Photo credit: PoeFest via Facebook

Our marketing intern, Stephanie, attended a showing of the Arizona Curriculum Theater’s annual PoeFest performances, and offered to share her experience with our readers. Enjoy!

As someone who loves both horror and Edgar Allan Poe, I was excited to be able to attend my first ever PoeFest at the Hotel San Carlos this past Saturday. When first hearing about PoeFest, one might believe that it’s a recitation or reading of Edgar Allan Poe’s works. This isn’t the case. In fact, PoeFest is a performance of select stories and poems by a team of five professional actors, given in vivid, emotional detail.

Approaching the Hotel San Carlos’ doors, I felt thrilled. The Hotel San Carlos is known not only for its historical nature but its spirits as well, according to legend. As I walked into the aptly named Ghost Lounge, I was directed through the lobby past plush 1930’s style furniture and a strategically placed cardboard cutout of Poe himself. I sat in the back rows of room, viewing the simple staging for the show – a black curtain as a backdrop with a small stage for the actors and dim yellow lighting throughout the room from antique lamps above us. For the next hour I was treated to a sampling of Edgar Allan Poe’s works presented in a format in which I had never imagined his stories.

The first piece I caught, “The Tell-Tale Heart”, was a riveting performance by actor James David Porter. Porter delivers the short story about a man’s descent into madness after murdering his roommate in a manner which is not only haunting but can be mildly humorous. The humor, however, is the type which makes one wonder whether they should release that nervous giggle or not. His laughter that descends into an almost sob-like sound during one point in the piece is a nice touch, giving authenticity to the performance of insanity and the character he is representing.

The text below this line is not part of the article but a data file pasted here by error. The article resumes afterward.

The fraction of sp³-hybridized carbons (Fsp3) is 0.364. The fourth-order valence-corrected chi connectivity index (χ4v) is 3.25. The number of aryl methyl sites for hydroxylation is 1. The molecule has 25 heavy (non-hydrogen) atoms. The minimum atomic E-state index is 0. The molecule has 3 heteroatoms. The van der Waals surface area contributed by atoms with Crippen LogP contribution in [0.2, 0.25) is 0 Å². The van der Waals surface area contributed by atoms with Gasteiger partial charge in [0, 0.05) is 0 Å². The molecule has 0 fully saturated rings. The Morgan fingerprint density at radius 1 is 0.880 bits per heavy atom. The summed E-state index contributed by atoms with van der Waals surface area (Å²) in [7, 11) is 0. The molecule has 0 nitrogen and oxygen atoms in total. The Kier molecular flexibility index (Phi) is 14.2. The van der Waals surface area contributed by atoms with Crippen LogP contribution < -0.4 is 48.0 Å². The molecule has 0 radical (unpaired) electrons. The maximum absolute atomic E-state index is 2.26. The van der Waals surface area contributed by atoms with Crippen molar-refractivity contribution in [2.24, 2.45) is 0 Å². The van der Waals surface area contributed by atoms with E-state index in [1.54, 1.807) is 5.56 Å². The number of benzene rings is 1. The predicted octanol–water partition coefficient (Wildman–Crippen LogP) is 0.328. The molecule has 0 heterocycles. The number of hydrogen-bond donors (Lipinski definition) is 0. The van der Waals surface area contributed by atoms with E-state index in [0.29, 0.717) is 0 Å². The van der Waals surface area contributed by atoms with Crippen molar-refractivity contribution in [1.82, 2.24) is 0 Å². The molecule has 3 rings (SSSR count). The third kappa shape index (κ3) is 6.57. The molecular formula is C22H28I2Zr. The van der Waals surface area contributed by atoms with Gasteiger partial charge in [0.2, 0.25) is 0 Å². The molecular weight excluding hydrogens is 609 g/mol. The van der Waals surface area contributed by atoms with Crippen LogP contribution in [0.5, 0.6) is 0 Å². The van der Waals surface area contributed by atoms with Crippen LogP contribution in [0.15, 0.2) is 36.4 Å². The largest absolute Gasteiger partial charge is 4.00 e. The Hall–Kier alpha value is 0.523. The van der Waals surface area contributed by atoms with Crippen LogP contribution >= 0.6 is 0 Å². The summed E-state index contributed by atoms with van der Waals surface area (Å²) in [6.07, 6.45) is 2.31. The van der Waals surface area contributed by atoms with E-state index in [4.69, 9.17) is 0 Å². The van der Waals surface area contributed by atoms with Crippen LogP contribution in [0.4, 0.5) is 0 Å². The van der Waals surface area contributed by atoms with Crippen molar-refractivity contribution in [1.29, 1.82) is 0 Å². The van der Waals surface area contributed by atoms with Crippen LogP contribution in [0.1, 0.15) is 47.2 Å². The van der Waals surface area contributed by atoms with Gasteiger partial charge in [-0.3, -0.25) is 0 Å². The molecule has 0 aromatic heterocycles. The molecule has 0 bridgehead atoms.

The evening ended with what is arguably Poe’s best known work, “The Raven”, performed by Beau Heckman. Heckman gives an equally stunning performance in a quieter, more subtle delivery. He whispers, rasps and states the word, “Nevermore” in various tones throughout the performance, adding nuance to a story which could have otherwise been delivered rather flatly. Heckman’s facial expressions perfectly capture the essence of both madness and grief apparent in “The Raven”.

While the running time is anywhere between an 60-75 minutes depending on which show you attend, PoeFest is well worth the money. The intimate setting allows for a more immersive experience. If you’re seeking a uniquely spooky experience this Halloween, I definitely recommend catching a showing of PoeFest.

PoeFest features rotating stories every Friday and Saturday until October 31, beginning at 8 p.m. Extra showings of “The Raven” will be staged at downtown’s The Rosson House on October 31, running every 20 minutes. Tickets range from $22 – $50.

Hotel San Carlos, 202 N. Central Ave, Phoenix 85004
Rosson House Museum,